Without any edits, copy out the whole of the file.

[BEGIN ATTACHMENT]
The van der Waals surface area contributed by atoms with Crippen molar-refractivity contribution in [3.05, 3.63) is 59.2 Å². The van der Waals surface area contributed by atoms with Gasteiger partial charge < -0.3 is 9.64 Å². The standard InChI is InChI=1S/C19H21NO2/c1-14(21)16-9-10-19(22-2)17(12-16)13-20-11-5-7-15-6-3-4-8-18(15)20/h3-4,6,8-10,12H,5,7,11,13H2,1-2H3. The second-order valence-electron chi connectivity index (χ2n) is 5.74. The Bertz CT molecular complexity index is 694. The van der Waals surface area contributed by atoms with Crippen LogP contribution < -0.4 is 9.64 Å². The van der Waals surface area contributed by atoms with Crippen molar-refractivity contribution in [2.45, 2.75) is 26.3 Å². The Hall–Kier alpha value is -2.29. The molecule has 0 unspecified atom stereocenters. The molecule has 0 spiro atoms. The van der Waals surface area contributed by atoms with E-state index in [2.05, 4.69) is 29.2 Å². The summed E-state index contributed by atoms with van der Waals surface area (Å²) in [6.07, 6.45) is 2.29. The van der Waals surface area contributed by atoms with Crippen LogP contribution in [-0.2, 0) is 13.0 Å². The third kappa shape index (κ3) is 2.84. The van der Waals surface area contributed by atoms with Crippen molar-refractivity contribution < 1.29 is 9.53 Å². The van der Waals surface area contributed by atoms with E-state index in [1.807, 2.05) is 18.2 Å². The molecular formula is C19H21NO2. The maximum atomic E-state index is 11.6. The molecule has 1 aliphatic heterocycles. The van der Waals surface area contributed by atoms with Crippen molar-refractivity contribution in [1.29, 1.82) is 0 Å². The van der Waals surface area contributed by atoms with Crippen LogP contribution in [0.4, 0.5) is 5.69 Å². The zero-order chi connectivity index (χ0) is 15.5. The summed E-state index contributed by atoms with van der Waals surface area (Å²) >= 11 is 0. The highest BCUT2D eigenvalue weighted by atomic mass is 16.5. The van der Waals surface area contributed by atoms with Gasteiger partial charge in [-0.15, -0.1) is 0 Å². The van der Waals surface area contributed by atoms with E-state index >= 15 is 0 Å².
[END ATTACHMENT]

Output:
The van der Waals surface area contributed by atoms with Crippen molar-refractivity contribution in [3.05, 3.63) is 59.2 Å². The van der Waals surface area contributed by atoms with Gasteiger partial charge < -0.3 is 9.64 Å². The standard InChI is InChI=1S/C19H21NO2/c1-14(21)16-9-10-19(22-2)17(12-16)13-20-11-5-7-15-6-3-4-8-18(15)20/h3-4,6,8-10,12H,5,7,11,13H2,1-2H3. The second-order valence-electron chi connectivity index (χ2n) is 5.74. The Bertz CT molecular complexity index is 694. The van der Waals surface area contributed by atoms with Crippen LogP contribution < -0.4 is 9.64 Å². The van der Waals surface area contributed by atoms with Crippen molar-refractivity contribution in [2.45, 2.75) is 26.3 Å². The Hall–Kier alpha value is -2.29. The molecule has 0 unspecified atom stereocenters. The molecule has 0 spiro atoms. The van der Waals surface area contributed by atoms with E-state index in [2.05, 4.69) is 29.2 Å². The summed E-state index contributed by atoms with van der Waals surface area (Å²) in [6.07, 6.45) is 2.29. The van der Waals surface area contributed by atoms with Crippen LogP contribution in [-0.2, 0) is 13.0 Å². The third kappa shape index (κ3) is 2.84. The van der Waals surface area contributed by atoms with Crippen molar-refractivity contribution < 1.29 is 9.53 Å². The van der Waals surface area contributed by atoms with E-state index in [1.807, 2.05) is 18.2 Å². The molecular formula is C19H21NO2. The maximum atomic E-state index is 11.6. The molecule has 1 aliphatic heterocycles. The van der Waals surface area contributed by atoms with Crippen molar-refractivity contribution in [1.29, 1.82) is 0 Å². The van der Waals surface area contributed by atoms with Crippen LogP contribution in [0.4, 0.5) is 5.69 Å². The zero-order chi connectivity index (χ0) is 15.5. The summed E-state index contributed by atoms with van der Waals surface area (Å²) >= 11 is 0. The highest BCUT2D eigenvalue weighted by atomic mass is 16.5. The van der Waals surface area contributed by atoms with Gasteiger partial charge in [-0.15, -0.1) is 0 Å². The van der Waals surface area contributed by atoms with E-state index >= 15 is 0 Å².